Now, this works very well for my original requirement, but there is a big problem for any other code. If I wrap this up in a method to return the tracks object, what type does the method return? It's an IEnumerable<T>, but what is T? The only thing it can return is object, which is not exactly informative at code time.

Enter the Name Anonymous Type refactoring from Refactor! Pro. Place the caret on the new keyword (it's easier to hit than the opening brace, which is another activation site), press the refactor key, and select Name Anonymous Type. After renaming the default name, you will get this for the LINQ statement:

var tracks = from track in rawtracks
             where track.Element("Location") != null
             select new Track(
               XElementToString(track.Element("Artist"), string.Empty), 
               XElementToString(track.Element("Album"), string.Empty), 
               XElementToString(track.Element("Name"), string.Empty), 
               XElementToTimeSpan(track.Element("TotalTime"), defaultTime));

It's created a new type called Track and news up another object of this type for every track found in the result set. And what does Track look like?

    [DebuggerDisplay("\\{ Artist = {Artist}, Album = {Album}, Name = {Name}, Time = {Time} \\}")]
    private sealed class Track : IEquatable<Track> {
      private readonly string artist;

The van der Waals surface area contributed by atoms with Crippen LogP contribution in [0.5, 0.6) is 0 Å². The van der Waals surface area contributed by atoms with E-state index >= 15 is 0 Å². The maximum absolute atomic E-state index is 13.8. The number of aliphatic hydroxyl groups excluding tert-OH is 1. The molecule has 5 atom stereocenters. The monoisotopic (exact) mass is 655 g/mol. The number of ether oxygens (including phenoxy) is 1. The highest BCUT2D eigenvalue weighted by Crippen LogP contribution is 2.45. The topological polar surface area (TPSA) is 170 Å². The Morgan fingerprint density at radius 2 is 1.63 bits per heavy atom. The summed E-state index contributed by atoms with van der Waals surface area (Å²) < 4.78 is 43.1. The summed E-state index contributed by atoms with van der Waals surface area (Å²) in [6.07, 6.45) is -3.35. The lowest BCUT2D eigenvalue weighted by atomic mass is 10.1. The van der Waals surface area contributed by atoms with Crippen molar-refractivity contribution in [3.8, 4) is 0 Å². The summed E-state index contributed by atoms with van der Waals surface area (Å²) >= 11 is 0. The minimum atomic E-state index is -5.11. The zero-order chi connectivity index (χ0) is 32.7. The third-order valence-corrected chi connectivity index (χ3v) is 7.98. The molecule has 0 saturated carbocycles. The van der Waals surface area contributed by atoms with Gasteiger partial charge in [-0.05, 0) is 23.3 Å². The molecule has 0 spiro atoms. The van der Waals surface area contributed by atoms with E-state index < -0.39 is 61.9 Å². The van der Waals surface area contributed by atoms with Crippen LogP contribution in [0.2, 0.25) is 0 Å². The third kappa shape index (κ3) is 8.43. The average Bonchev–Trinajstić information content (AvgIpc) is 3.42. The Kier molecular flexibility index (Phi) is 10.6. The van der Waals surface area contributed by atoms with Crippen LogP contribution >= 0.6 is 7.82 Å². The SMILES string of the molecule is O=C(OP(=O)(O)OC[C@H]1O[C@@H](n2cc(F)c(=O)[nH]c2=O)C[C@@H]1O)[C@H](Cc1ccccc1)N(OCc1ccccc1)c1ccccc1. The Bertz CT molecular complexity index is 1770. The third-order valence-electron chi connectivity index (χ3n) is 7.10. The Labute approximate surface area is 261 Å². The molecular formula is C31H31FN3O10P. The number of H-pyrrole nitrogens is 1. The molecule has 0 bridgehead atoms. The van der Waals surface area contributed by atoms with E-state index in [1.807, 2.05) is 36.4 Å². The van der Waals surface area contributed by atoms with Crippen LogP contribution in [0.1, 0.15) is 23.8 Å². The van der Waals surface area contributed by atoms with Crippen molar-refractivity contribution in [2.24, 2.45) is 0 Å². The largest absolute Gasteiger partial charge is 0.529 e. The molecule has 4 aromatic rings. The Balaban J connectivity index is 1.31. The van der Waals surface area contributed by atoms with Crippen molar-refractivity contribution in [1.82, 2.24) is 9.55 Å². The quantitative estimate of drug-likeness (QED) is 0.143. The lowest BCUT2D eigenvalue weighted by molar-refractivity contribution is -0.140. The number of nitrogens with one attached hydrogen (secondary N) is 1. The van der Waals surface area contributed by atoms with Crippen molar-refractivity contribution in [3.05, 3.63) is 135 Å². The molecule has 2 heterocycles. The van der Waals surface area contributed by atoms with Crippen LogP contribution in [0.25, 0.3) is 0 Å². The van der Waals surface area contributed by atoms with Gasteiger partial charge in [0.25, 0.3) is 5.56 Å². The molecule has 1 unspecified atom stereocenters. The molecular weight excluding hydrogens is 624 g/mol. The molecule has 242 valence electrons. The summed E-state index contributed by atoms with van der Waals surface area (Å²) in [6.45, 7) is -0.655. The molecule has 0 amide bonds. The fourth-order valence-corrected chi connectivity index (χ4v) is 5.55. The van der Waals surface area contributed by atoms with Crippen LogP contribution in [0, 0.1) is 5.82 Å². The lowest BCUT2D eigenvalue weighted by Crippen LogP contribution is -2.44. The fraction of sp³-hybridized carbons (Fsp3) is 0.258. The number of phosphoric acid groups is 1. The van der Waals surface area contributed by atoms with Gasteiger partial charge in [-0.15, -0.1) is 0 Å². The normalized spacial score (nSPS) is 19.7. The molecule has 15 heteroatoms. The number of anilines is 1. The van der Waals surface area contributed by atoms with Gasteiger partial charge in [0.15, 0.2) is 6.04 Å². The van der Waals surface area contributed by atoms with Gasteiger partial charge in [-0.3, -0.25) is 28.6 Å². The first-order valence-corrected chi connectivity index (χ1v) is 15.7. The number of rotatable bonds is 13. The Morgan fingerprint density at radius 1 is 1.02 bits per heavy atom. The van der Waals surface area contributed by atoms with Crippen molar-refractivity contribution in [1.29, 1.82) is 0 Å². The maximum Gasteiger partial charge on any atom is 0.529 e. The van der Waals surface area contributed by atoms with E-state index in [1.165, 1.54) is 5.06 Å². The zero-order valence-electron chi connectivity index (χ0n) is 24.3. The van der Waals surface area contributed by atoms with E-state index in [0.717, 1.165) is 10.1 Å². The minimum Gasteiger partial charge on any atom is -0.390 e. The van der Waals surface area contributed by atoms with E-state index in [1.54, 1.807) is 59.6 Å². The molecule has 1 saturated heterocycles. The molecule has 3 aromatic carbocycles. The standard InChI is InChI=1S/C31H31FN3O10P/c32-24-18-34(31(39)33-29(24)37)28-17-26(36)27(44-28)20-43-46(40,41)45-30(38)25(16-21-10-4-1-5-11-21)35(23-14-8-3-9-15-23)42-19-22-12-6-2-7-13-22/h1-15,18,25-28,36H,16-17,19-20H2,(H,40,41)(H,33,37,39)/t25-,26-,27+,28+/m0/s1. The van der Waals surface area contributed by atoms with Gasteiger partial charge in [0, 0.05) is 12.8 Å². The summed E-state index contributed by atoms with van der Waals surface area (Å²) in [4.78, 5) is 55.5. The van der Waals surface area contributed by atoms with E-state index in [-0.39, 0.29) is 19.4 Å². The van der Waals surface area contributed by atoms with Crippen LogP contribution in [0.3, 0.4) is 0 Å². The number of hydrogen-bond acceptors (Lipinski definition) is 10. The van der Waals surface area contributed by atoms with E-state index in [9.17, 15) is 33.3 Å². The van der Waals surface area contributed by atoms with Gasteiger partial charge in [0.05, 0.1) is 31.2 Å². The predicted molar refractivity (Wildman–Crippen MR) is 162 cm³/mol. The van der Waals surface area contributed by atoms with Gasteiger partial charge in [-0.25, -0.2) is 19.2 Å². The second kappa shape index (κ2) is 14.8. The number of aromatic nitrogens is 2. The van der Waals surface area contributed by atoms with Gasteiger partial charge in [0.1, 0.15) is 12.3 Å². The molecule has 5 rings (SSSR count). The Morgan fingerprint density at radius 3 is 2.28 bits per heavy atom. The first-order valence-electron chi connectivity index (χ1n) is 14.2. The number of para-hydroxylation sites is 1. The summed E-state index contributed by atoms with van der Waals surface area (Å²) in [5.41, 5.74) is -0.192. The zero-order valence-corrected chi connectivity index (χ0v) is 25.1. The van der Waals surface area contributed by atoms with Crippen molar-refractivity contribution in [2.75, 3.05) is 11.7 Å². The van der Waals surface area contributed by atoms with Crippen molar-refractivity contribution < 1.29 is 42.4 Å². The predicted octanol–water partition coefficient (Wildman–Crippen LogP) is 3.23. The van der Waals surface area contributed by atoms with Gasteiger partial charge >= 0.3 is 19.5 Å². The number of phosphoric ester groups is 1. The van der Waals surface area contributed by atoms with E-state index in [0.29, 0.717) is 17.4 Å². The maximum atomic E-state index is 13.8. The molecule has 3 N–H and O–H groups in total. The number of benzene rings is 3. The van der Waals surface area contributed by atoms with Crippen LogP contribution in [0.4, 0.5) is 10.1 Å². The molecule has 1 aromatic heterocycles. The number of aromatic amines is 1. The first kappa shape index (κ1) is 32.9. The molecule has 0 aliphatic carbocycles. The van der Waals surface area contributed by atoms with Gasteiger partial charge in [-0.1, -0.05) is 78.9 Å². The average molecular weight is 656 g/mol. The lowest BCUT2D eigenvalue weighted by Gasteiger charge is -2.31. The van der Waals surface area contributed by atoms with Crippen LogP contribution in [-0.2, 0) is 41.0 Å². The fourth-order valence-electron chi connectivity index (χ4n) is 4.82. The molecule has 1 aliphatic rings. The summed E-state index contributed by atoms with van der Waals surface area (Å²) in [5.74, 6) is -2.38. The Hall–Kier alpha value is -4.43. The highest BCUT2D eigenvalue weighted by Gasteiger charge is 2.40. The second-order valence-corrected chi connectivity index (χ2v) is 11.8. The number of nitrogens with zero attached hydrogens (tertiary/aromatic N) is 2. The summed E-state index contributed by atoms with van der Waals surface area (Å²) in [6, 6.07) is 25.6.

private readonly string album;
      private readonly string name;
      private readonly TimeSpan time;

      public Track(string artist, string album, string name, TimeSpan time) {
        this.artist = artist;
        this.album = album;
        this.name = name;
        this.time = time;
      }

      public override bool Equals(object obj) {
        if (obj is Track)
          return Equals((Track)obj);
        return false;
      }

      public bool Equals(Track obj) {
        if (obj == null)
          return false;
        if (!EqualityComparer<string>.Default.Equals(artist, obj.artist))
          return false;
        if (!EqualityComparer<string>.Default.Equals(album, obj.album))
          return false;
        if (!EqualityComparer<string>.Default.Equals(name, obj.name))
          return false;
        if (!EqualityComparer<TimeSpan>.Default.Equals(time, obj.time))
          return false;
        return true;
      }

      public override int GetHashCode() {
        int hash = 0;
        hash ^= EqualityComparer<string>.Default.GetHashCode(artist);